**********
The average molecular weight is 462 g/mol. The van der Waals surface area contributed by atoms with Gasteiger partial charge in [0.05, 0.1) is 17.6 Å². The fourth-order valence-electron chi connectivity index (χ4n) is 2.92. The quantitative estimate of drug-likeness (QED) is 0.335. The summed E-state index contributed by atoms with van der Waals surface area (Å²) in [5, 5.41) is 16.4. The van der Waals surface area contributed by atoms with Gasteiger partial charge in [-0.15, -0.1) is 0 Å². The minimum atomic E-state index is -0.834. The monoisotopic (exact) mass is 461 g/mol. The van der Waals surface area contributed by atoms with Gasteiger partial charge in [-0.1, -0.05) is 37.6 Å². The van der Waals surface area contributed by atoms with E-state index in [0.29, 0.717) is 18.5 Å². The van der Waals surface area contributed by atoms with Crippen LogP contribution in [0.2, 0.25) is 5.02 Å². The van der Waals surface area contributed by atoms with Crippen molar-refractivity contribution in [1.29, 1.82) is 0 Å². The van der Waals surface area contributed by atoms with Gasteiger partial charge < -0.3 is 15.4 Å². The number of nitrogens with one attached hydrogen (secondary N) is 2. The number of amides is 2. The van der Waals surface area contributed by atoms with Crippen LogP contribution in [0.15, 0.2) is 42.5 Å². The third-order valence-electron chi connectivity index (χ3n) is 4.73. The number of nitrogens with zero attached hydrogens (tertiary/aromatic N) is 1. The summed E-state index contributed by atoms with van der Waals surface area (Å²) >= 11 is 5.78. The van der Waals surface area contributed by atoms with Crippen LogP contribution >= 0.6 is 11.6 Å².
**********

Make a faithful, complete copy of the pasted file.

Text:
The average molecular weight is 462 g/mol. The van der Waals surface area contributed by atoms with Gasteiger partial charge in [0.05, 0.1) is 17.6 Å². The fourth-order valence-electron chi connectivity index (χ4n) is 2.92. The quantitative estimate of drug-likeness (QED) is 0.335. The summed E-state index contributed by atoms with van der Waals surface area (Å²) in [5, 5.41) is 16.4. The van der Waals surface area contributed by atoms with Gasteiger partial charge in [-0.15, -0.1) is 0 Å². The minimum atomic E-state index is -0.834. The monoisotopic (exact) mass is 461 g/mol. The van der Waals surface area contributed by atoms with Gasteiger partial charge in [-0.1, -0.05) is 37.6 Å². The van der Waals surface area contributed by atoms with E-state index in [0.29, 0.717) is 18.5 Å². The van der Waals surface area contributed by atoms with Crippen LogP contribution in [0.2, 0.25) is 5.02 Å². The van der Waals surface area contributed by atoms with Crippen molar-refractivity contribution in [1.29, 1.82) is 0 Å². The van der Waals surface area contributed by atoms with Gasteiger partial charge < -0.3 is 15.4 Å². The number of nitrogens with one attached hydrogen (secondary N) is 2. The number of amides is 2. The van der Waals surface area contributed by atoms with Crippen LogP contribution in [0.15, 0.2) is 42.5 Å². The third-order valence-electron chi connectivity index (χ3n) is 4.73. The number of nitrogens with zero attached hydrogens (tertiary/aromatic N) is 1. The summed E-state index contributed by atoms with van der Waals surface area (Å²) >= 11 is 5.78. The van der Waals surface area contributed by atoms with Crippen LogP contribution >= 0.6 is 11.6 Å².